Making Wotton dementia-friendly

First published in February 2019.

Imagine walking into a shop and thinking the black mat across the doorway is a hole you could fall into? Or looking across a room at the match-coloured wall and floor and not being able to distinguish where one ends and the other begins?

These confusing and often scary situations are what life is like for some people living with dementia. An initiative to create a dementia-friendly Wotton is gathering momentum to help spread awareness across the community of just how overwhelming some situations can be for those living with the condition, and the challenges faced by carers. 

A new cross-community committee is behind the drive to join the growing number of dementia-friendly communities across the UK, backed by the Alzheimer’s Society charity. The eight-strong committee – including Rev Morag Langley, Chris Sweet, Tessa McLusky, a full-time carer for her husband Macrae who has dementia, together with Martin Clarke and Martin Tucker from the Chamber of Trade – organised a dementia awareness training session early in the new year. 

Hosted by UTEA at the Chipping Hall, the event involved a talk by Dementia Education Nurse Rachel Peak, exploring the ways the town can become a better place for people living with the condition. 

“This boosts the work we already do to highlight dementia within the local community,” said Chris Sweet who set up Dementia Connections with Amanda Pearson. “To be dementia-friendly everybody needs a greater awareness of the impact on those affected and how best to support them. 

“Often people with dementia and carers feel isolated, and this is about ensuring everybody who lives in Wotton can be included and play an active part in their community.”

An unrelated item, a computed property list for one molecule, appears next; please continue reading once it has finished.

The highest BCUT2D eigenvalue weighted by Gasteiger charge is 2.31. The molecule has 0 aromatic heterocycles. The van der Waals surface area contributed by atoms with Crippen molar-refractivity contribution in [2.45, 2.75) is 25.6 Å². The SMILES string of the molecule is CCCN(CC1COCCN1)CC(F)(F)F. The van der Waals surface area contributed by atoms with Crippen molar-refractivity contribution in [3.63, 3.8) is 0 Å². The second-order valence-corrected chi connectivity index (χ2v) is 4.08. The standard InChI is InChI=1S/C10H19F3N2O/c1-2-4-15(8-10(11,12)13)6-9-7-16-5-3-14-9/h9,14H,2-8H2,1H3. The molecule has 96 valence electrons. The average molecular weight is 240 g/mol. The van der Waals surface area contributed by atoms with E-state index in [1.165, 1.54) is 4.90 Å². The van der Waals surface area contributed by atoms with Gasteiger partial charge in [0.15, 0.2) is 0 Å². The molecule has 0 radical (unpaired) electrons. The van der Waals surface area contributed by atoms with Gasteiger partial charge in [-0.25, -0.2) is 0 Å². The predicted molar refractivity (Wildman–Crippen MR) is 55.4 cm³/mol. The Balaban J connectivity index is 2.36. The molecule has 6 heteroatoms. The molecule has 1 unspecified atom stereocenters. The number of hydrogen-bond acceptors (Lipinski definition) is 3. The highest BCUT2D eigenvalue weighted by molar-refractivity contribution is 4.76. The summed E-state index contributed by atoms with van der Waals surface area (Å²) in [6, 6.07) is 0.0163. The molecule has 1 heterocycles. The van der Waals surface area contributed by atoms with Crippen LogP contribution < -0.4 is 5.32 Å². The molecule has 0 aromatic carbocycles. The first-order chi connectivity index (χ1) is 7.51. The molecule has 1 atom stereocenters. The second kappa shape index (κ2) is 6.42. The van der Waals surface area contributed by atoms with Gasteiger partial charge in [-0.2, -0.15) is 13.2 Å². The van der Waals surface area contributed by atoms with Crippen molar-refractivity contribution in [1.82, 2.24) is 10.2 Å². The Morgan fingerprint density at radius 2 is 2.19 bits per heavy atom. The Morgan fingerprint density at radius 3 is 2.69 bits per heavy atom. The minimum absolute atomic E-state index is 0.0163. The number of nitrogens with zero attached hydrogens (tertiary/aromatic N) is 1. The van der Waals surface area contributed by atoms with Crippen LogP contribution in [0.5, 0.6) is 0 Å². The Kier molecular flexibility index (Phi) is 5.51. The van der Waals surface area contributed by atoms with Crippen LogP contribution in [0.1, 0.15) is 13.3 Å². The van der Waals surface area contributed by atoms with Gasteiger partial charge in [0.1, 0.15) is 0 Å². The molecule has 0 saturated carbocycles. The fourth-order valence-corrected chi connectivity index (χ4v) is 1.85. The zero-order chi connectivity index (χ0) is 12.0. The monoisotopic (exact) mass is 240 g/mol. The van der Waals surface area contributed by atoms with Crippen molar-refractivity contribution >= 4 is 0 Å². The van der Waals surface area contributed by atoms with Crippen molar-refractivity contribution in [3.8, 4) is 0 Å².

Chris and Amanda already run activities after working alongside those with the condition and carers for the last three years. 

These include memory groups in Wotton and Charfield and most recently Kingswood too, plus holding dementia awareness sessions for several community organisations. 

A good turnout at the training session to help create Dementia-Friendly Wotton has spurred the setting up of future initiatives. 

“The training for the volunteers has been offered to business people from across the town, too,” said Chris. 

“Forthcoming plans include a pop-up information shop at the end of March and a leaflet with basic details of where to get support. 

“We will also hold a survey to find out how people can get more involved and suggest further improvements to help people with dementia play a greater part in the community.”

Another idea is to involve youngsters with creating memory boxes as a chance for them to learn about the condition and how they can become Dementia Friends too. 

“We have lots of guidance to share so if anyone would like to know how they can get involved or adapt premises please get in touch,” said Chris. 

“It does not have to mean great expense, but it can make a huge difference to a customer with dementia.” 

The Wotton Group meets at the Chipping Club Room, while the Charfield Group gathers for three hours twice-monthly in Charfield Village Hall. 

A third and different group meets each Thursday, between 12:30 and 2pm for a pub lunch and social at Dinneywicks, Kingswood. 

“New faces are always welcome,” said Chris. “We provide a friendly and safe environment for people living with dementia and carers to get support. 

“Everyone enjoys the activities which include quizzes, seated exercise, baking, crafts and gardening plus singing with piano accompaniment and visits from professionals like David Baird from our Heritage Centre with old photos of Wotton.”